At least four Afghan soldiers have been killed and around a dozen people injured in a roadside bomb attack in the capital, Kabul.
The Afghan Ministry of Defense said in a statement that the blast occurred Tuesday morning in the western part of Kabul while the soldiers were on their way to the ministry.
“In a remote-controlled bomb attack against an army bus at 6:45 a.m. (0215 GMT) in Aqa Ali Shams in Kabul, four army personnel were killed and 12 wounded, including six civilians,” the statement said.
Taliban militants claimed responsibility for the attack via their official Twitter account.
Roadside bombs and improvised explosive devices (IEDs) are by far the most lethal weapons the militants use against Afghan forces, US-led foreign troops, and civilians.
The recent instance of violence comes less than a month after Kabul and Washington inked the controversial Bilateral Security Agreement (BSA) for the presence of US soldiers in the war-torn country beyond 2014.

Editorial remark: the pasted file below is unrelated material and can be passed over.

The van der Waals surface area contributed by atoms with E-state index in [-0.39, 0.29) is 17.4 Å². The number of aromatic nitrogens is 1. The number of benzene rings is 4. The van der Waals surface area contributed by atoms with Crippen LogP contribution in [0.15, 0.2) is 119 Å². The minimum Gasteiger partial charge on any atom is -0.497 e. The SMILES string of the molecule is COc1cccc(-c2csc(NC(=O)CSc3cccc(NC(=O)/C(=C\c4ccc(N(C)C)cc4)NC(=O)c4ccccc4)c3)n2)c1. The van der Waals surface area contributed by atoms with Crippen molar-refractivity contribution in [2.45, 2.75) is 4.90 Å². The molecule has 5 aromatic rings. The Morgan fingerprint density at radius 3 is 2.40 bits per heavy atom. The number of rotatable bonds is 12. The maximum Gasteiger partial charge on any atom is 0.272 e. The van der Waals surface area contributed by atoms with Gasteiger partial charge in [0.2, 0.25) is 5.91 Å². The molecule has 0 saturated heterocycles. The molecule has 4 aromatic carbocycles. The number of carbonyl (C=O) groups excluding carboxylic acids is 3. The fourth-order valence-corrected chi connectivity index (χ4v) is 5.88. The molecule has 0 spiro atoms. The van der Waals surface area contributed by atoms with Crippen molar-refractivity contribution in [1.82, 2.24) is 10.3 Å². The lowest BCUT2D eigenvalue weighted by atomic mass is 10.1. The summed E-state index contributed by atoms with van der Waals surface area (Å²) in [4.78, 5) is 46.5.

The deal grants immunity to the US-led troops operating in the country. It also allows the US-led forces to carry out night-time raids on Afghan homes, an issue which has triggered widespread protests in Afghanistan.
The United States and its allies invaded Afghanistan in 2001 as part of Washington’s so-called war on terror. The offensive removed the Taliban from power, but insecurity remains in the country despite the presence of foreign troops.